In the popular romcom How to Lose a Guy in 10 Days, we learned what happens when two people have misaligned expectations of how something will go; and, thankfully, while we have more than 10 days in our scenario, we still don’t have a lot of time to turn it around. When students sign up to take your online science lab course, they’re interested in the subject you’re offering — but then something happens. A lab gets turned in late. The next is missing images. You’re noticing less insightful analysis as assignments go on. Questions dry up, and before you know it, you’ve been ghosted.
Luckily, we know the common causes for online student disengagement, and in this article, we’re exploring the best ways to keep students engaged so they have an effective and meaningful online learning experience.
Who Are Your Online Students
Before we get into it, let’s take a look at who your online students are. EDUCAUSE credits the growth of online learning to its ability to broaden reach and increase the accessibility of higher education, which has created a unique student population. While campus-based and online learners may pursue the same credentials in many of the same majors, you’ll find online students’ goals and demographics can be quite different.
Many of the students who take your online science labs might be nontraditional, first-generation or under-represented students looking to earn degrees, grow their skills, and advance their careers. While the highest percentage of online learners fall between the ages of 25 and 29, online programs tend to attract a larger share of students who work full or part-time, single parents or parents with at least one dependent, and older students who delayed college or are seeking a second degree.
It’s also important to know that those students who participate in online courses tend to struggle more than those in face-to-face courses, and as a result, online courses typically have a 10-20 percent lower retention rate than traditional courses. These students face significant barriers to participation, like juggling multiple responsibilities, the lack of face-time with instructors, or the sense of isolation online learning causes — which is why it’s so much easier to lose an online student, especially if you do these things.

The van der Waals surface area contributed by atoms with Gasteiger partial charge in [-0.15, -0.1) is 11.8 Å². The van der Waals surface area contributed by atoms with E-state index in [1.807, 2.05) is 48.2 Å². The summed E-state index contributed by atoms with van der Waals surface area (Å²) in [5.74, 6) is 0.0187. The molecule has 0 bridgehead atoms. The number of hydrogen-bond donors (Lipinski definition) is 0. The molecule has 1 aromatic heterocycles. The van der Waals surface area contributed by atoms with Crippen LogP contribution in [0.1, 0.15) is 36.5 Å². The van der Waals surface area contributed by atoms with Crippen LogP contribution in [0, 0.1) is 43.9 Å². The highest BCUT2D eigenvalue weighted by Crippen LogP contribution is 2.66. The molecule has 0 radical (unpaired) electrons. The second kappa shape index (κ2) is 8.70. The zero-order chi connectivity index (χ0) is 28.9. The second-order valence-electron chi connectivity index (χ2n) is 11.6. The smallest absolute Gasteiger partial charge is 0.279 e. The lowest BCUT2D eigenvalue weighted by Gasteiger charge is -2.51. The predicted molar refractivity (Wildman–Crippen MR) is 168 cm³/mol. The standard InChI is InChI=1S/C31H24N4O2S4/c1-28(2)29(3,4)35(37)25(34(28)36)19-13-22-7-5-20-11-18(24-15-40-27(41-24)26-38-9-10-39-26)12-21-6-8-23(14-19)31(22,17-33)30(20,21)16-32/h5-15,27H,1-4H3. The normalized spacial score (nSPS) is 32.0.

How to Lose an Online Student: Assume Students Are on Track
In general, students don’t plan well. Most have never taken an online science lab course, and they’re all coming into your course with different levels of requisite knowledge — that includes anything from knowing how long a lab should take to the names of certain pieces of equipment. So how you kick off your course will set the tone for a student’s level of engagement — and if expectations for support and guidance are unclear from day one, you’re starting in the hole.
Do This Instead: Set Expectations & Provide Ongoing Guidance
Providing clear expectations and guidance for how and when to complete course activities is important. In fact, Cheston Saunders, a biology instructor at Southeastern Community College, says that anticipating student questions is crucial for his online students’ success.
“I often have friends review assignment instructions to see if instructions are clear. It’s also helpful to include videos and images that walk students through what the equipment and chemicals are for each lab. Including instructor-produced videos also helps students realize that I’m invested in their success.”
In addition to these, consider the following tactics to set the stage for student success in your course:
- Remind students how and where to find course material, and explain how that material aligns with the objectives of the course.
- Keep due dates for important labs and assignments top of students’ minds and make sure a syllabus and online rubric tied to the course’s learning outcomes are highly visible.
- Provide resources and step-by-step instructions for each experiment, including how long each may take so they can plan accordingly at home.
- Anticipate potential questions from students and prepare a quick FAQ resource for each experiment — especially helpful for students new to taking labs online.
- Use tools to share ongoing feedback with students so they have an opportunity to improve for the next lesson.
You can use lab management tools that make providing that feedback easier. With tools like this, you can focus your time on giving quality ongoing feedback to help students improve, which is proven to motivate students to continue engaging in your course. As an added bonus, you can also leverage assessment analytics in those tools, which help you identify students who may be falling behind in certain areas — giving you the opportunity to provide an extra layer of guidance that gets them back on track.
How to Lose an Online Student: Keep it Entirely Digital
If you’re looking to lose an online student quickly, make sure all of your lessons are digital — that is, virtual science labs. These online science lab simulations are often defaulted to in online science lab courses because they are easier to implement than hands-on science experiments. However, when used as the singular form of learning throughout a course, studies have shown learning is less effective. Clicking through a simulation becomes repetitive. Students end up just checking the box, and a result, learning suffers.